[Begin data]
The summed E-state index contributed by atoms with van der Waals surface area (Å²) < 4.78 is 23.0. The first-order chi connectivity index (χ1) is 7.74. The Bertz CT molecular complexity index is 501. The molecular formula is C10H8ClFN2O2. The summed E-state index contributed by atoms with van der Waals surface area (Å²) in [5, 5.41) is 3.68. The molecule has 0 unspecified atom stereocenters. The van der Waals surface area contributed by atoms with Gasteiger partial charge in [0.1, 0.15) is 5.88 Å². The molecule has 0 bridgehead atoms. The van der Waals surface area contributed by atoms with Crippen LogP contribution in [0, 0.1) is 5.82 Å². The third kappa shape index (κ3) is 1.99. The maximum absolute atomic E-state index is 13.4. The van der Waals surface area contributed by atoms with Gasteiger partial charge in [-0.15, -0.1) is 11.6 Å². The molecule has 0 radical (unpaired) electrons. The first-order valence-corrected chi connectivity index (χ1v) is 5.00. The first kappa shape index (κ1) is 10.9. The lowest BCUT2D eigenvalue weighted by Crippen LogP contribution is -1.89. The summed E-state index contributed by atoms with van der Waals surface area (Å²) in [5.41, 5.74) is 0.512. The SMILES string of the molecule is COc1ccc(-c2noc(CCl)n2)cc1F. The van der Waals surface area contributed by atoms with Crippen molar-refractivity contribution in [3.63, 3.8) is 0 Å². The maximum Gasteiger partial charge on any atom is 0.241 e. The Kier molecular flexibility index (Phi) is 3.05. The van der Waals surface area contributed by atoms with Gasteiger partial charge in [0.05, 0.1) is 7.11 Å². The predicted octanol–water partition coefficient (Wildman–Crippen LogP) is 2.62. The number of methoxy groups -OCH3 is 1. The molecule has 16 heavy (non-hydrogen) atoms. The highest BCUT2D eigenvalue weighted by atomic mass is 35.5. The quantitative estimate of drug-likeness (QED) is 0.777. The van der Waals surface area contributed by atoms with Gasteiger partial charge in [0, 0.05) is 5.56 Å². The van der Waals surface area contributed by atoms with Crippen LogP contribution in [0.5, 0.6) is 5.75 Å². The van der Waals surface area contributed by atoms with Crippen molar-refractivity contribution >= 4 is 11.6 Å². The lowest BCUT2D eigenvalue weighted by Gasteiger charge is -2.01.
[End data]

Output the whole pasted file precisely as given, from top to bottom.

The summed E-state index contributed by atoms with van der Waals surface area (Å²) < 4.78 is 23.0. The first-order chi connectivity index (χ1) is 7.74. The Bertz CT molecular complexity index is 501. The molecular formula is C10H8ClFN2O2. The summed E-state index contributed by atoms with van der Waals surface area (Å²) in [5, 5.41) is 3.68. The molecule has 0 unspecified atom stereocenters. The van der Waals surface area contributed by atoms with Gasteiger partial charge in [0.1, 0.15) is 5.88 Å². The molecule has 0 bridgehead atoms. The van der Waals surface area contributed by atoms with Crippen LogP contribution in [0, 0.1) is 5.82 Å². The third kappa shape index (κ3) is 1.99. The maximum absolute atomic E-state index is 13.4. The van der Waals surface area contributed by atoms with Gasteiger partial charge in [-0.15, -0.1) is 11.6 Å². The molecule has 0 radical (unpaired) electrons. The first-order valence-corrected chi connectivity index (χ1v) is 5.00. The first kappa shape index (κ1) is 10.9. The lowest BCUT2D eigenvalue weighted by Crippen LogP contribution is -1.89. The summed E-state index contributed by atoms with van der Waals surface area (Å²) in [5.41, 5.74) is 0.512. The SMILES string of the molecule is COc1ccc(-c2noc(CCl)n2)cc1F. The van der Waals surface area contributed by atoms with Crippen molar-refractivity contribution in [3.63, 3.8) is 0 Å². The maximum Gasteiger partial charge on any atom is 0.241 e. The Kier molecular flexibility index (Phi) is 3.05. The van der Waals surface area contributed by atoms with Gasteiger partial charge in [0.05, 0.1) is 7.11 Å². The predicted octanol–water partition coefficient (Wildman–Crippen LogP) is 2.62. The number of methoxy groups -OCH3 is 1. The molecule has 16 heavy (non-hydrogen) atoms. The highest BCUT2D eigenvalue weighted by atomic mass is 35.5. The quantitative estimate of drug-likeness (QED) is 0.777. The van der Waals surface area contributed by atoms with Gasteiger partial charge in [0, 0.05) is 5.56 Å². The van der Waals surface area contributed by atoms with Crippen LogP contribution in [0.5, 0.6) is 5.75 Å². The van der Waals surface area contributed by atoms with Crippen molar-refractivity contribution >= 4 is 11.6 Å². The lowest BCUT2D eigenvalue weighted by Gasteiger charge is -2.01.